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Investigations start in North Darfur after dozens of elderly people die

May 22 - 2020 EL FASHER
El Fasher, capital of North Darfur, by night (RD file photo)
El Fasher, capital of North Darfur, by night (RD file photo)

The full lockdown of El Fasher, capital of North Darfur, imposed after dozens of elderly people died since last week, entered its third day on Thursday. A number of Sudanese states have extended measures to prevent the spread of the coronavirus pandemic. In East Darfur, a doctor suspected of being infected was evicted from the house he rented. Sudanese refugees in South Sudan demand more soap and other materials that can protect them against Covid-19 infection.

On Wednesday the North Darfur authorities reported 79 deaths, especially among the elderly, within a week, in addition to the emergence of cases of loss of smell and taste.

There is no medical evidence yet of any connection between the higher mortality rates in El Fasher and the coronavirus pandemic. North Darfur has recorded 12 confirmed Covid-19 cases so far.

The Covid-19 Coordination Team in North Darfur stressed the need to continue the lockdown of El Fasher.

Doctor Suleiman Idris, Director General of the North Darfur Ministry of Health announced the start of broad investigations among the communities in the state community in order to understand the sudden deaths of many elderly people in the state capital since last week.

The investigations will cover the entire month of May, he said. The investigation results, owned by the federal and state health ministries, will be made known to all Sudanese “on a large scale”.

Covid-19 measures extended

The Sudanese Ministry of Health reported yesterday that 410 new Covid-19 patients were recorded during the last three days. This brings the total number of registered coronavirus cases in the country since mid-March to 3,138. The vast majority, 2,553 patients, live in Khartoum.

The authorities of South Darfur renewed the comprehensive lockdown in Nyala locality for another ten days, starting on Friday.

All markets in the state have been closed, and gatherings and Eid prayers in mosques and squares are prohibited.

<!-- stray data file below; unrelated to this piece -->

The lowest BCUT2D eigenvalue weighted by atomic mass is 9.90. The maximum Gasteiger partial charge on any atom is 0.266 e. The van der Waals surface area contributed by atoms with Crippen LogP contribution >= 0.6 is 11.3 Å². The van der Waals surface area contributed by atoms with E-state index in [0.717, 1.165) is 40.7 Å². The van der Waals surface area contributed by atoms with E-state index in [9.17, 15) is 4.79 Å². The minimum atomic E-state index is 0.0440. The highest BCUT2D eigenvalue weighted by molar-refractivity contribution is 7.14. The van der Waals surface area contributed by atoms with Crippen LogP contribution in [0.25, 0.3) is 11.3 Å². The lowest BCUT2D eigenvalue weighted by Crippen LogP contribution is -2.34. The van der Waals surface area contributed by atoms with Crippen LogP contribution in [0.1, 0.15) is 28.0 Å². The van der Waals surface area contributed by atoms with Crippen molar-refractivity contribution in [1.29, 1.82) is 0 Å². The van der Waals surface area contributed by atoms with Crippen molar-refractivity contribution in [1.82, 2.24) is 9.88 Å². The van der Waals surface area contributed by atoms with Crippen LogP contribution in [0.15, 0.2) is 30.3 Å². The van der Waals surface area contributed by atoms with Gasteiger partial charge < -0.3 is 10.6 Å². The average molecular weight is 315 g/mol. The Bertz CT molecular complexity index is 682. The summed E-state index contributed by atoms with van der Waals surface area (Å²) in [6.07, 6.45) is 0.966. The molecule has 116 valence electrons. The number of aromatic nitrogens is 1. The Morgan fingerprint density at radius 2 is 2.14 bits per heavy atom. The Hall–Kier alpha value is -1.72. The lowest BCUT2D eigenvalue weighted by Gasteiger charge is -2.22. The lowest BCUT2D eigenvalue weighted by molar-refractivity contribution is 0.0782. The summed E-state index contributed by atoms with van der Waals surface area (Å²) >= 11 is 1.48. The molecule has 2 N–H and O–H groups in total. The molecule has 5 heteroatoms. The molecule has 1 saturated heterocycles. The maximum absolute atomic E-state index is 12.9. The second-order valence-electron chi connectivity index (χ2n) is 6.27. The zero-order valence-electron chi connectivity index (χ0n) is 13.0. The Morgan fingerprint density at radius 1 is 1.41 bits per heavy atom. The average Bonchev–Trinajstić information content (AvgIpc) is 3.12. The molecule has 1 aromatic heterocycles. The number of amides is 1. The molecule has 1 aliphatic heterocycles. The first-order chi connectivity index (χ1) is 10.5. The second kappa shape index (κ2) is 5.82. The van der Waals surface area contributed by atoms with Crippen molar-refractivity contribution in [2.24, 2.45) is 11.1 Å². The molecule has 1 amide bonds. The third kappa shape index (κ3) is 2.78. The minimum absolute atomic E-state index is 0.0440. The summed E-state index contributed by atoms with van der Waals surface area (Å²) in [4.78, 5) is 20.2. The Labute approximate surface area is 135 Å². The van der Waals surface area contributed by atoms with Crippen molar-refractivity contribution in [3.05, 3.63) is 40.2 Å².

Sheikan locality in North Kordofan also banned group prayers during the Eid El Fitir this weekend, marking the end of the fasting month of Ramadan.

Sudan’s Northern State extended the lockdown for another ten days, including the continued closure of all markets, starting on Thursday. Congregational Eid El Fitir prayers are prohibited.

Transport has also been banned. In particular gold miners have been instructed to stay at their accommodations, and not to leave the state to return home for the Eid celebrations.


The Ed Daein Resistance Committees Coordination in East Darfur has offered its apologies to doctor Mohamed Mahmoud, the state's Director of Curative Medicine, for his eviction from the houses he rented in the town.

Mahmoud had quarantined himself at home after he suspected being infected with Covid-19. His condition improved after ten days, yet because of delayed test results, he continued his confinement. When the owner of the house heard about the reason, he told the doctor to leave immediately.

When Mahmoud wanted to rent a room in another house, he was refused by the residents.

The members of the Ed Daein resistance committees, active in the neighbourhoods in the East Darfur capital, condemned the silence of the state authorities, in particular the Ministry of Health.  

In a statement on Thursday, they said that the officials who failed to help the doctor, who was evicted twice while being ill, must be held accountable.

The resistance committees further suggested converting the premises of the dissolved National Congress Party in Ed Daein into an isolation centre for medical staff.


Refugees from the Nuba Mountains living in the Yida Refugee Camp in South Sudan, complain about the lack of sterilisers and protective equipment against the coronavirus.

Each refugee in the camp receives one piece of soap a month, they said.

They appealed to the humanitarian organisations to provide more soap, sterilisers and protective equipment to prevent the spread of the Covid-19 in the camp.

Radio Dabanga’s editorial independence means that we can continue to provide factual updates about political developments to Sudanese and international actors, educate people about how to avoid outbreaks of infectious diseases, and provide a window to the world for those in all corners of Sudan. Support Radio Dabanga for as little as €2.50, the equivalent of a cup of coffee.

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